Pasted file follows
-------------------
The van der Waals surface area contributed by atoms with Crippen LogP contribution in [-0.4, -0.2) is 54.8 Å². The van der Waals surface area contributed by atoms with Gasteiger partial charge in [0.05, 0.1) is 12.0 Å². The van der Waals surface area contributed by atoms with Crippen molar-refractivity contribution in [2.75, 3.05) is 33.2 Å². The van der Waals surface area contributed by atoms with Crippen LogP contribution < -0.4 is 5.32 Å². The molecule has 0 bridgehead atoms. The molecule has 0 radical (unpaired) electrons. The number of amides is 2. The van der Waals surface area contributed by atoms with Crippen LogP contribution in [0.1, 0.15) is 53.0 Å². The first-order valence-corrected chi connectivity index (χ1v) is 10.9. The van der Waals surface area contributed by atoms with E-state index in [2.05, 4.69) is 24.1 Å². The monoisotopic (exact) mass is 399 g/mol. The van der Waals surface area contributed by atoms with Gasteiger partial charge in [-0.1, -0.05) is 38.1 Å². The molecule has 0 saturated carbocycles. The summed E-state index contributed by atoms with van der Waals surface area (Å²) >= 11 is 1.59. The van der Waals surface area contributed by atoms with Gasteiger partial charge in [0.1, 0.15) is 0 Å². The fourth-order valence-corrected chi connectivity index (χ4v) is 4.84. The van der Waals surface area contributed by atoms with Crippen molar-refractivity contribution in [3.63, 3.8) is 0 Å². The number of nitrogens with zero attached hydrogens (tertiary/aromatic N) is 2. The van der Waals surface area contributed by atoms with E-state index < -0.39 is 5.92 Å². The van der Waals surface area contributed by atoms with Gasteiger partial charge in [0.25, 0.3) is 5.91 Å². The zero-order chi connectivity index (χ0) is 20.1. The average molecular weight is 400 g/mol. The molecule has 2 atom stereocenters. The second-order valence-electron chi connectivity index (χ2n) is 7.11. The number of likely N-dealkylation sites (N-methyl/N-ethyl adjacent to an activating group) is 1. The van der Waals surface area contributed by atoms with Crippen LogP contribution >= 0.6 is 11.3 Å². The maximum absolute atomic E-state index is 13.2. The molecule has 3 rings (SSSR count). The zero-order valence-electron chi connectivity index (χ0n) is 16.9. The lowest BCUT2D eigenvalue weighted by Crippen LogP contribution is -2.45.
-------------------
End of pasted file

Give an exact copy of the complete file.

The van der Waals surface area contributed by atoms with Crippen LogP contribution in [-0.4, -0.2) is 54.8 Å². The van der Waals surface area contributed by atoms with Gasteiger partial charge in [0.05, 0.1) is 12.0 Å². The van der Waals surface area contributed by atoms with Crippen molar-refractivity contribution in [2.75, 3.05) is 33.2 Å². The van der Waals surface area contributed by atoms with Crippen LogP contribution < -0.4 is 5.32 Å². The molecule has 0 bridgehead atoms. The molecule has 0 radical (unpaired) electrons. The number of amides is 2. The van der Waals surface area contributed by atoms with Crippen LogP contribution in [0.1, 0.15) is 53.0 Å². The first-order valence-corrected chi connectivity index (χ1v) is 10.9. The van der Waals surface area contributed by atoms with E-state index in [2.05, 4.69) is 24.1 Å². The monoisotopic (exact) mass is 399 g/mol. The van der Waals surface area contributed by atoms with Gasteiger partial charge in [-0.1, -0.05) is 38.1 Å². The molecule has 0 saturated carbocycles. The summed E-state index contributed by atoms with van der Waals surface area (Å²) >= 11 is 1.59. The van der Waals surface area contributed by atoms with Gasteiger partial charge in [0.1, 0.15) is 0 Å². The fourth-order valence-corrected chi connectivity index (χ4v) is 4.84. The van der Waals surface area contributed by atoms with Crippen molar-refractivity contribution in [3.63, 3.8) is 0 Å². The number of nitrogens with zero attached hydrogens (tertiary/aromatic N) is 2. The van der Waals surface area contributed by atoms with E-state index < -0.39 is 5.92 Å². The van der Waals surface area contributed by atoms with Gasteiger partial charge in [0.25, 0.3) is 5.91 Å². The zero-order chi connectivity index (χ0) is 20.1. The average molecular weight is 400 g/mol. The molecule has 2 atom stereocenters. The second-order valence-electron chi connectivity index (χ2n) is 7.11. The number of likely N-dealkylation sites (N-methyl/N-ethyl adjacent to an activating group) is 1. The van der Waals surface area contributed by atoms with Crippen LogP contribution >= 0.6 is 11.3 Å². The maximum absolute atomic E-state index is 13.2. The molecule has 3 rings (SSSR count). The zero-order valence-electron chi connectivity index (χ0n) is 16.9. The lowest BCUT2D eigenvalue weighted by Crippen LogP contribution is -2.45.